Being a Geographer
Geographers find answers to questions about the natural and human worlds, using different scales of enquiry to view them from different perspectives. They have knowledge of places and environments throughout the world, an understanding of maps, and a range of investigative and problem-solving skills. Geographers seek to understand and resolve issues about the environment and sustainable development. They explore how nations rely on each other.

Being an Artist

Artists work with visual, tactile and sensory experiences to express their unique way of understanding and responding to the world.
They use colour, form, texture, pattern and different materials and processes to communicate what they see, feel and think. They make aesthetic and practical decisions ad are actively involved in shaping environments. They understand and value the ideas and meanings in the work of artists, craftspeople and designers. They are masters of their craft.
Being a Musician
Music is a powerful, unique form of communication that can change the way pupils feel, think and act. It brings together intellect and feeling and enables personal expression, reflection and emotional development. As an integral part of culture, past and present, it helps pupils understand themselves and relate to others, forging important links between the home, school and the wider world. The teaching of music develops pupils’ ability to listen and appreciate a wide variety of music and to make judgements about musical quality. It encourages active involvement in different forms of amateur music making, both individual and communal, developing a sense of group identity and togetherness. It also increases self-discipline and creativity, aesthetic sensitivity and fulfilment.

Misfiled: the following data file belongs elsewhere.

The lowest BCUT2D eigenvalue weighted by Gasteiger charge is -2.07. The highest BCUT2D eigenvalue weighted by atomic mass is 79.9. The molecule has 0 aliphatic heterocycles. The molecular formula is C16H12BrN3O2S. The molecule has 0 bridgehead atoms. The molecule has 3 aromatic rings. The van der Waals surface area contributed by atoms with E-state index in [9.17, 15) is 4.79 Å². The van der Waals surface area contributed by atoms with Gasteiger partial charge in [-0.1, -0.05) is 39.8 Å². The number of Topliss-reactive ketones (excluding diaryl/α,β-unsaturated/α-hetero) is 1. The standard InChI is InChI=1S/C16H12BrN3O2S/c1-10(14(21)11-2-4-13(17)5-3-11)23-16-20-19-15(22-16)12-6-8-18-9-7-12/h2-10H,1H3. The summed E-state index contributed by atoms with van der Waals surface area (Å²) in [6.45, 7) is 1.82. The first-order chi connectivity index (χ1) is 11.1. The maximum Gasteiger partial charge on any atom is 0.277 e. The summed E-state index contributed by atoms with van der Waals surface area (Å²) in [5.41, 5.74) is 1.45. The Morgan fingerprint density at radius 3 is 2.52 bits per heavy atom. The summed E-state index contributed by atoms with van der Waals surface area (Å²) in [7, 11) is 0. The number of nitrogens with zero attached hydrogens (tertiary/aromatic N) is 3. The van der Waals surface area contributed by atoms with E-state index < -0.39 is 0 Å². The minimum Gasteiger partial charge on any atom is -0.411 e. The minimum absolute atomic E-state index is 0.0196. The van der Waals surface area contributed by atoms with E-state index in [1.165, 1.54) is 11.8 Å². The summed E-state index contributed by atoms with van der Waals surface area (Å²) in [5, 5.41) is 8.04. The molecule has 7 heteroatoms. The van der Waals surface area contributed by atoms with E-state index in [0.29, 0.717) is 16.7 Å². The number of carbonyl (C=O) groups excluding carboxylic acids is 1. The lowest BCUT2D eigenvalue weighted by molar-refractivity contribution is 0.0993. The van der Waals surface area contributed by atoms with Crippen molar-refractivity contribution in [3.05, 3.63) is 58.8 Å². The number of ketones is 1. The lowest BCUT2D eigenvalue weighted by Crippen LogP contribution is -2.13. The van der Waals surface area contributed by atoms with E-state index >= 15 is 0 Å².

Being an Athlete

Athletes have physical competence and confidence, they are physically skillful and a have a deep knowledge of their body in action. Athletes are competitive and to face up to different challenges as individuals and in groups and teams. They have a healthy lifestyle. Athletes plan, perform and evaluate actions, ideas and performances to improve their quality and effectiveness. Athletes are perfectionists.
Being a citizen
Citizens contribute fully to the life of their communities. They recognise their own worth, work well with others and are responsible for themselves. Citizens know about the political and social institutions that affect their lives and about their responsibilities, rights and duties as individuals and members of communities. They understand and respect our common humanity, diversity and differences and form the effective, fulfilling relationships that are an essential part of life.